Kaltura Lacks the Profitability to Perform in the Long Run

Kaltura (NASDAQ:KLTR), the Israeli on-demand video products company, has filed for an initial public offering (IPO). Kaltura is offering 23.5 million class A common stock, 17.4 million shares issued by the company and 6.1 million shares). The target price range is $14 to $16 a share. The company will have 123.1 million shares outstanding after the IPO. If the company meets its pricing target, it will be valued at between $1.7 billion and just under $2 billion. 

Kaltura’s mission is to “power any video experience, for any organization,” and in doing so, it joins AMC Entertainment Holding (NYSE:AMC) in that space. It has over 15 million authenticated users of its products and solutions. Kaltura is trusted by its users to host meetings, webinars, and town halls. Its lecture capture technology is widely praised and it is a rising power in the video software industry offering family friendly things to do the world over. Of its 1,000 customers, 25 are Fortune 100 companies, and more than half are from the education sector, including 7 of the 8 Ivy League schools.

In its S-1/A filing, we see a picture of a company whose growth just exploded during the coronavirus pandemic. In a sense, this is not surprising given how well firms like Zoom have done since the pandemic began. The shift to digital and remote work and remote education has accelerated during the pandemic, to the benefit of many firms such as Kaltura. Data from Research and Markets forecasts a compound annual growth rate (CAGR) of 16% over the next five years. 

Kaltura’s revenue growth precedes the pandemic. Since 2018, revenue growth has been on an incredible run. That in a $55 billion addressable market is enough to ensure that in a market fixated on growth, a company like Kaltura will be of interest to many investors. 

At a time where there is a scarcity of growth, and low interest rates are the new normal, fast-growing businesses such as Kaltura’s will be bid up on IPO even in the absence of profits. 

Financial Results

Kaltura was founded in 2006 and just last year, had raised over $166 million, crossing the $100 million annual recurring revenue (ARR) mark. The company earned $97.3 million in revenue in 2019 and $120.4 million in 2020. 

During the pandemic, Kaltura had double digit revenue growth per quarter, peaking at 30% year-over-year in Q4 2020 when the company earned $35 million. 

The company boasts gross margins in the 60% range and until the pandemic began, has been growing at approximately 25% year-on-year.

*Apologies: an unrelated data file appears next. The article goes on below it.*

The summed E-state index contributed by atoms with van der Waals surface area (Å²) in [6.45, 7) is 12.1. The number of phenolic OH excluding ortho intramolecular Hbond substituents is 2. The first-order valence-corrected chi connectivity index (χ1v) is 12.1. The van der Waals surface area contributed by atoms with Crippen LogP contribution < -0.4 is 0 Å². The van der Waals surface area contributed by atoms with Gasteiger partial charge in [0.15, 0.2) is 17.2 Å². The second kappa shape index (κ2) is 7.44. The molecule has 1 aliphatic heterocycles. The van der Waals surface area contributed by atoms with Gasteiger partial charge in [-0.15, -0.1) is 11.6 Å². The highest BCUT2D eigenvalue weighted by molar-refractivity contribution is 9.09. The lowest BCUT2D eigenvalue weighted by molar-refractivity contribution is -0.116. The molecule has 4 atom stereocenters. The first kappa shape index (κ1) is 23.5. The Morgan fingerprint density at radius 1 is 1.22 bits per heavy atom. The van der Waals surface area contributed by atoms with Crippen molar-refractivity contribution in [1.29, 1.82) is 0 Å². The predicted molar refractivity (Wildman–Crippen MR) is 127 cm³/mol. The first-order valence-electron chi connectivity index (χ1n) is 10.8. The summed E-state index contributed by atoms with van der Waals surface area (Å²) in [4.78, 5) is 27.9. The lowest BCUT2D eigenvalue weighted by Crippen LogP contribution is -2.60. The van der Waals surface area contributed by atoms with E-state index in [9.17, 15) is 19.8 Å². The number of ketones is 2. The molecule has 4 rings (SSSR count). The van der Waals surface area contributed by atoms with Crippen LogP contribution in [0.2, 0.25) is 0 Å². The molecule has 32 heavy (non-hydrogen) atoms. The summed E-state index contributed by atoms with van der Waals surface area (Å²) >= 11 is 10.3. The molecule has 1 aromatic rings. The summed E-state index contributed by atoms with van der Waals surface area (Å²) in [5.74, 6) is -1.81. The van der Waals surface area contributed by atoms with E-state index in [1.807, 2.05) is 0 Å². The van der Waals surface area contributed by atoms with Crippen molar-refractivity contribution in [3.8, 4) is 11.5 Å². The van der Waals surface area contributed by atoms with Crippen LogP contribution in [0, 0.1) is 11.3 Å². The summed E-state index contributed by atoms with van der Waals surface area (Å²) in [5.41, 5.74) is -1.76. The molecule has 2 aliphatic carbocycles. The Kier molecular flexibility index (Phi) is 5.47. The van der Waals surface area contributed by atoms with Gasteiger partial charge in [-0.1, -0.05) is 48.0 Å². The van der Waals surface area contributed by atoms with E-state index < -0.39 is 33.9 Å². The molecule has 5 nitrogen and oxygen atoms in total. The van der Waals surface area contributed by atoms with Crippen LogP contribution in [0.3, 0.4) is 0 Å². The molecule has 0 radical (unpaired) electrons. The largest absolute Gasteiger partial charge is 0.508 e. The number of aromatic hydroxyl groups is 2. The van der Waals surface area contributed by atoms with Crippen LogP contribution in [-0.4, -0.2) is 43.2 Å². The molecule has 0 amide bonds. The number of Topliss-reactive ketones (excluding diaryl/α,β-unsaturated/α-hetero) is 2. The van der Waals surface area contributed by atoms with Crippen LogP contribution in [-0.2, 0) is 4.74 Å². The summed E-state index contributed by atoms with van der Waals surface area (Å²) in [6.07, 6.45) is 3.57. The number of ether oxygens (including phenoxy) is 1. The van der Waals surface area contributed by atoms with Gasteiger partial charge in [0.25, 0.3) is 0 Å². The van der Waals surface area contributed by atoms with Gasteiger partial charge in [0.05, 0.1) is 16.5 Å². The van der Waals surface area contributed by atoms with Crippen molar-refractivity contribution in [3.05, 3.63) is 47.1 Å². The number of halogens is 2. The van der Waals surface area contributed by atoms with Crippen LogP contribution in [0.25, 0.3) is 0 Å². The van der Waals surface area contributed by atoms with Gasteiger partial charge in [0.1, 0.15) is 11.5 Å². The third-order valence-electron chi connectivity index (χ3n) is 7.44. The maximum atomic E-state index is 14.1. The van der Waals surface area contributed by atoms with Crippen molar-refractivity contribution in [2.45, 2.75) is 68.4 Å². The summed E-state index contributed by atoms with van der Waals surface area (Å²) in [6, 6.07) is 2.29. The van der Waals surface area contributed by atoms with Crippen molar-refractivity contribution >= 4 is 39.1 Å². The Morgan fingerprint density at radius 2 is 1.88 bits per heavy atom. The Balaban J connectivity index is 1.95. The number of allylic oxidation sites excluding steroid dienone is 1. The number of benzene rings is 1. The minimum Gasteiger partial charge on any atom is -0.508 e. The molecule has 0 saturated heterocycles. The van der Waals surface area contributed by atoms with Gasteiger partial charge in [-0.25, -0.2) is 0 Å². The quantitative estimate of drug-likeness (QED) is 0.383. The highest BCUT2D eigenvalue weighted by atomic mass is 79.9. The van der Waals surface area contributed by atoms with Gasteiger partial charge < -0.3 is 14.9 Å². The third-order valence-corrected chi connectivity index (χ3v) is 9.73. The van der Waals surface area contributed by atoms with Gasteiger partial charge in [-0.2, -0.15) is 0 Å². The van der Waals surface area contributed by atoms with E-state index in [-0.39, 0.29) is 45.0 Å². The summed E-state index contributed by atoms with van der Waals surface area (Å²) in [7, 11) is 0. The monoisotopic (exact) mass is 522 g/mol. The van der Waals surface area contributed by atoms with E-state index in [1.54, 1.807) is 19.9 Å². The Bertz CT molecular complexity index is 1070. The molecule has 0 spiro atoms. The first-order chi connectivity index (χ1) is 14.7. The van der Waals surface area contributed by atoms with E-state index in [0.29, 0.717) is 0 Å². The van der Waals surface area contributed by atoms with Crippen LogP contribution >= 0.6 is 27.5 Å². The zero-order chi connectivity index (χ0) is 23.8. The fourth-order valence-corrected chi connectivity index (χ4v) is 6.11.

Kaltura’s revenues are a good indicator for the long-term. According to research by Professor Jay Ritter, companies with revenues of over $100 million before their IPO perform best, with their share prices growing an average of 42.8% in the following three years. 

The company’s GAAP net loss rose appreciably year-over-year, from $15.6 million on revenue of $97.3 million in 2019 to $58.8 million on revenue of $120.4 million in 2020. However, the company’s underlying numbers are better: Kaltura has had a positive adjusted EBITDA in 2019 and 2020. Adjusted EBITDA in 2019 was $4 million and $4.3 million in 2020. 

The company’s lack of profitability, at least at the GAAP level, follows a larger pattern among IPOs. 83% of IPOs in 2018 were unprofitable in the year prior to IPO. The scarcity of growth in the economy has made growth a very precious and therefore highly valued thing. The combination of growth and a large addressable market, both of which Kaltura has, is enough to ensure that the company will, in the short-term, do well on the market. The market has forgotten about the importance of profitability such that profitability only seems to matter when it exists, as with Zoom, for example. In the short run, investors need not worry about the firm’s performance on the market, however, in the long run, that picture changes markedly. After the three years following IPO, profitable firms outperform unprofitable ones by an average of 6% per year. 


The company is growing fast enough, and has margins rich enough to suggest that in the future it could become a great investment. You could halve margins and revenues and still have a great company. However, its lack of profits and seeming inability to bring those down, is a concern. Benjamin Graham liked to say that, “In the short-run, the market is a voting machine but in the long-run, the market is a weighing machine”. In the short run, Kaltura will certainly prove very popular on the market, but in the long run, shareholder returns follow earnings, not revenue growth. It might be argued that Kaltura is headed in the right direction, but, the future is not a place at the end of a straight line between now and then.

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